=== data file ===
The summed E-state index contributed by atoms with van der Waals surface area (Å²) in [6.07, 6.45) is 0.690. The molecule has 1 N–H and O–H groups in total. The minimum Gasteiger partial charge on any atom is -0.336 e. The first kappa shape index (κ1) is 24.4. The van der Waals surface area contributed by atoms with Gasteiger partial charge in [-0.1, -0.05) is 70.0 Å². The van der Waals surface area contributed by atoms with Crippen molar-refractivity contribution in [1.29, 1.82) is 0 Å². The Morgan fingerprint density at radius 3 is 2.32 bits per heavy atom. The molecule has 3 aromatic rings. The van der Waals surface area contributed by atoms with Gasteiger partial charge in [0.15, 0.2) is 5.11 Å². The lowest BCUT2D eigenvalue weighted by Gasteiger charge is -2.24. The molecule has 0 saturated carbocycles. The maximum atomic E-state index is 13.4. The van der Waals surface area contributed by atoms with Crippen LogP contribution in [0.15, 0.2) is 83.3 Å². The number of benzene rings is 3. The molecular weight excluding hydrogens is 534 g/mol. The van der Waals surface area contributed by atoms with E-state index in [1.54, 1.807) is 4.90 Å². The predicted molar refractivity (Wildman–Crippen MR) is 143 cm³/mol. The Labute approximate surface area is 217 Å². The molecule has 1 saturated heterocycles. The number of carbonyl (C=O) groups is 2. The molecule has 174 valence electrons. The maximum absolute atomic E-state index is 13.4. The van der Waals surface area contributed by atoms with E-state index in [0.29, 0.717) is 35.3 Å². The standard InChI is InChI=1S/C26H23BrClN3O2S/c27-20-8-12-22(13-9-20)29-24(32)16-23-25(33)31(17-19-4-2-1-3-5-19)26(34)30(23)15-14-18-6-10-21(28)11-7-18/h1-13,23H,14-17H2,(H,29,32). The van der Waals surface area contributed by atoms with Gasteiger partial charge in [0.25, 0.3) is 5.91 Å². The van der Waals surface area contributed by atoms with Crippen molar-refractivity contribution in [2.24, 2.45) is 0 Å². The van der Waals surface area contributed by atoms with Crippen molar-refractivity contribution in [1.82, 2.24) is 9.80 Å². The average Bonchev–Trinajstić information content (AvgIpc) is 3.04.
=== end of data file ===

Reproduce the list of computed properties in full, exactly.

The summed E-state index contributed by atoms with van der Waals surface area (Å²) in [6.07, 6.45) is 0.690. The molecule has 1 N–H and O–H groups in total. The minimum Gasteiger partial charge on any atom is -0.336 e. The first kappa shape index (κ1) is 24.4. The van der Waals surface area contributed by atoms with Gasteiger partial charge in [-0.1, -0.05) is 70.0 Å². The van der Waals surface area contributed by atoms with Crippen molar-refractivity contribution in [1.29, 1.82) is 0 Å². The Morgan fingerprint density at radius 3 is 2.32 bits per heavy atom. The molecule has 3 aromatic rings. The van der Waals surface area contributed by atoms with Gasteiger partial charge in [0.15, 0.2) is 5.11 Å². The lowest BCUT2D eigenvalue weighted by Gasteiger charge is -2.24. The molecule has 0 saturated carbocycles. The maximum atomic E-state index is 13.4. The van der Waals surface area contributed by atoms with Crippen LogP contribution in [0.15, 0.2) is 83.3 Å². The number of benzene rings is 3. The molecular weight excluding hydrogens is 534 g/mol. The van der Waals surface area contributed by atoms with E-state index in [1.54, 1.807) is 4.90 Å². The predicted molar refractivity (Wildman–Crippen MR) is 143 cm³/mol. The Labute approximate surface area is 217 Å². The molecule has 1 saturated heterocycles. The number of carbonyl (C=O) groups is 2. The molecule has 174 valence electrons. The maximum absolute atomic E-state index is 13.4. The van der Waals surface area contributed by atoms with E-state index in [0.29, 0.717) is 35.3 Å². The standard InChI is InChI=1S/C26H23BrClN3O2S/c27-20-8-12-22(13-9-20)29-24(32)16-23-25(33)31(17-19-4-2-1-3-5-19)26(34)30(23)15-14-18-6-10-21(28)11-7-18/h1-13,23H,14-17H2,(H,29,32). The van der Waals surface area contributed by atoms with Gasteiger partial charge in [0.25, 0.3) is 5.91 Å². The van der Waals surface area contributed by atoms with Crippen molar-refractivity contribution in [2.24, 2.45) is 0 Å². The van der Waals surface area contributed by atoms with Crippen molar-refractivity contribution in [1.82, 2.24) is 9.80 Å². The average Bonchev–Trinajstić information content (AvgIpc) is 3.04.